Full Featured Document Viewer - an inexpensive optional document viewer providing all in one viewing, markup, redaction, annotation, watermarking, printing and publishing of documents stored in and out of the FileHold library.

    Offline Synchronization - you can synchronize files stored on your local computer with files in the FileHold library.

    Group and Sort Documents in Folders by their Metadata - users can quickly group files in any folder using any of the metadata fields displayed in the folder. Once grouped files can then be quickly sorted using the columns displayed.

    Assign Access Rights at the Cabinet or Folder Level - system and library administrators can assign access rights (roles) for users at the cabinet or folder level overriding the rights inherited from the global setting or parent cabinets (in the case when roles are assigned at the folder level)

    FileHold FastFind – an optional feature that allows users to establish “hot key” links from 3rd party applications to FileHold. Upon pressing the hot key the user is transferred to the FileHold search engine and all documents that are associated will be brought up in FileHold for review. The user can select the appropriate document and; review it using the FileHold viewer, open it in its native application for further work, or even initiate a workflow and send that document to a colleague for approval.

    Conclusion
    FileHold recognizes the power of SharePoint but also realizes that more robust record management requirements are likely going to require a more mature tool for the foreseeable future. It isn't likely that Microsoft will grow SharePoint into a true enterprise content management system. ECM vendors will continue to dominate in the areas that SharePoint is not prepared to address.

    I believe that they will certainly mature in the enterprise areas but never really address it to the level that a true ECM system will.

    Things to consider:

    Take an inventory of existing content management systems and the usage patterns associated with them. Look closely at the overall costs and effort to maintain or upgrade them (eg. Customization costs, Document Capture and Imaging license costs, Document Viewer license costs, etc.) This may be the time to collapse your current Legacy ECM platforms and move them to FileHold.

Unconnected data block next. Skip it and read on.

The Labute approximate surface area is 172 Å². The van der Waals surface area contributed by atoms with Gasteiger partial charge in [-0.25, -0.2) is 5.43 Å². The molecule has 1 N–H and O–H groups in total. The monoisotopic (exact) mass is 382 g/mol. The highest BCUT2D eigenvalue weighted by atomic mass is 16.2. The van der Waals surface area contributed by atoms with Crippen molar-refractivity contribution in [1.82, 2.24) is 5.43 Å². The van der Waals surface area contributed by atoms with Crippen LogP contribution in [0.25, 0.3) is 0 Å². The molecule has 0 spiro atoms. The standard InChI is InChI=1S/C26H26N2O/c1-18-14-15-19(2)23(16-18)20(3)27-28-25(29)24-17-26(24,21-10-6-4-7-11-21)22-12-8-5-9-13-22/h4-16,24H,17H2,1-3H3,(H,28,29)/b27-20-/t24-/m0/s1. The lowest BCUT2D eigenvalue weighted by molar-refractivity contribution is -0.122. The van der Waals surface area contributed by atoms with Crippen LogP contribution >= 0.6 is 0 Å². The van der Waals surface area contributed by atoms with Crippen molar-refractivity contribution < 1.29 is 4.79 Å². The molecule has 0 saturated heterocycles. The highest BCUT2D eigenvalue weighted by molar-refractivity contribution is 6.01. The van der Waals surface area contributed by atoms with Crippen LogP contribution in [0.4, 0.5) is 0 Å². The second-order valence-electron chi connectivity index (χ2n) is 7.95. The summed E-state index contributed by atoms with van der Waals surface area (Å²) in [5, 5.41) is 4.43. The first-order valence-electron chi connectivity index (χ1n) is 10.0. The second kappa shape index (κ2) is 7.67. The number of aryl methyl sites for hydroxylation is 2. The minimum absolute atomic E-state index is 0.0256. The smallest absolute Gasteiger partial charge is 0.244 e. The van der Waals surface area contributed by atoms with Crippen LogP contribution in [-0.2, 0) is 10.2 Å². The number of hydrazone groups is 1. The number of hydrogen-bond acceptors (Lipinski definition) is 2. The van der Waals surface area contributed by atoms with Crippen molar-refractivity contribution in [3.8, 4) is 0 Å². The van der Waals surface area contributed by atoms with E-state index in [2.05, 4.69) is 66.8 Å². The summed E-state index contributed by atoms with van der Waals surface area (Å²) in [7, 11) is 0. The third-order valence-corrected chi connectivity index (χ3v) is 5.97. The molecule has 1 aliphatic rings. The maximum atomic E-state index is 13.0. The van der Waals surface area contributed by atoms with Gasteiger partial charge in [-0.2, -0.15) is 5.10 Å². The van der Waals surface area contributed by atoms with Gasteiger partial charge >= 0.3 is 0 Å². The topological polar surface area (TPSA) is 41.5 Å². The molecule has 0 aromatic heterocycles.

Consider FileHold in a WSS environment as a starting point when business forms and Business Intelligence are not yet required. This allows you to avoid buying more than the enterprise requires. Your organization can leverage the content, web parts and templates when an upgrade to MOSS is required.

    Experts in ECM are recommending that quickly changing information that requires initial ad-hoc collaboration should reside in SharePoint. Once the information is closer to finalization you should then place the content in a “System of Record” where you can trust to find the correct, latest or final version. They also recommend moving high value content and records out of MOSS. This approach results in strong audit and chain-of-control information critical for a discovery process.

    Consider TCO including long term support and upgrade strategy

    About
    Blueskies Consulting (www.blueskies.ca) is a vendor-independent organization of consultants that provide consulting services for print and document management systems.

    Keith Corbett – Blueskies Principal, has over 25 years experience in Information Systems primarily focused on Print and Document Technology Consulting in Western Canada. Keith’s formal education is a Communication Electrician Degree and is supplemented by significant Training/Certifications from vendors including IBM, Xerox, EMC, SCO, Novell, and Microsoft.

    His consulting, Project Management and Implementation services have been in the areas of Electronic Document Management Systems, Report Distribution Systems, Document Automation Systems, Forms Automation Software, Intranet Document Servers and Print Assessments.

    In addition to establishing Blueskies Consulting he has been employed by Xerox as a Senior Systems Consultant and Konica Minolta as a Strategic Market Sales Specialist.